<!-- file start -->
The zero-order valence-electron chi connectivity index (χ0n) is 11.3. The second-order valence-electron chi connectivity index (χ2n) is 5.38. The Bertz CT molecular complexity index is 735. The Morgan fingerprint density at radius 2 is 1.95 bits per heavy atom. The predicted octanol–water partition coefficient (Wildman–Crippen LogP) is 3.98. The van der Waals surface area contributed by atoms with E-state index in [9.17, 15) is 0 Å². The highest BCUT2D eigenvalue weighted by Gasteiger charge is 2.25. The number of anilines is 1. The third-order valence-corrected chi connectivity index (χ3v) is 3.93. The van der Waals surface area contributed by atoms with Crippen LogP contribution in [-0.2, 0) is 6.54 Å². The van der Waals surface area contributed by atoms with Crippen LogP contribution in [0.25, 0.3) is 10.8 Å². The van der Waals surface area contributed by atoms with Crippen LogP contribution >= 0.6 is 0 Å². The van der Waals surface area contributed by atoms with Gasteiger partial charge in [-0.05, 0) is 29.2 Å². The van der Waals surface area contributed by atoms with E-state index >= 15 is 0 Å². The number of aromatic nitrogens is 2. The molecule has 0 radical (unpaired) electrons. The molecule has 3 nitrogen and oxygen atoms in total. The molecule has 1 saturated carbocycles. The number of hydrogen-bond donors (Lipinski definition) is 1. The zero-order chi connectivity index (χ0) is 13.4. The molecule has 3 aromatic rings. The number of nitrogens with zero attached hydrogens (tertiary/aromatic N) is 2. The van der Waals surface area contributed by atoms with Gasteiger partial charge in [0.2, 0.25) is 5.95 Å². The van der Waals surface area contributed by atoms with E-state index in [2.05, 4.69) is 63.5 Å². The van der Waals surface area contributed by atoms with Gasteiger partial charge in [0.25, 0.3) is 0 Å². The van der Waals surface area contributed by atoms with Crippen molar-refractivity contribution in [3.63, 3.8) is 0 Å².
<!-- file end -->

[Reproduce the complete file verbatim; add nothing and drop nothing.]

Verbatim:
The zero-order valence-electron chi connectivity index (χ0n) is 11.3. The second-order valence-electron chi connectivity index (χ2n) is 5.38. The Bertz CT molecular complexity index is 735. The Morgan fingerprint density at radius 2 is 1.95 bits per heavy atom. The predicted octanol–water partition coefficient (Wildman–Crippen LogP) is 3.98. The van der Waals surface area contributed by atoms with E-state index in [9.17, 15) is 0 Å². The highest BCUT2D eigenvalue weighted by Gasteiger charge is 2.25. The number of anilines is 1. The third-order valence-corrected chi connectivity index (χ3v) is 3.93. The van der Waals surface area contributed by atoms with Crippen LogP contribution in [-0.2, 0) is 6.54 Å². The van der Waals surface area contributed by atoms with Crippen LogP contribution in [0.25, 0.3) is 10.8 Å². The van der Waals surface area contributed by atoms with Crippen LogP contribution >= 0.6 is 0 Å². The van der Waals surface area contributed by atoms with Gasteiger partial charge in [-0.05, 0) is 29.2 Å². The van der Waals surface area contributed by atoms with E-state index >= 15 is 0 Å². The number of aromatic nitrogens is 2. The molecule has 0 radical (unpaired) electrons. The molecule has 3 nitrogen and oxygen atoms in total. The molecule has 1 saturated carbocycles. The number of hydrogen-bond donors (Lipinski definition) is 1. The zero-order chi connectivity index (χ0) is 13.4. The molecule has 3 aromatic rings. The number of nitrogens with zero attached hydrogens (tertiary/aromatic N) is 2. The van der Waals surface area contributed by atoms with Gasteiger partial charge in [0.2, 0.25) is 5.95 Å². The van der Waals surface area contributed by atoms with E-state index in [2.05, 4.69) is 63.5 Å². The van der Waals surface area contributed by atoms with Gasteiger partial charge in [0.25, 0.3) is 0 Å². The van der Waals surface area contributed by atoms with Crippen molar-refractivity contribution in [3.63, 3.8) is 0 Å².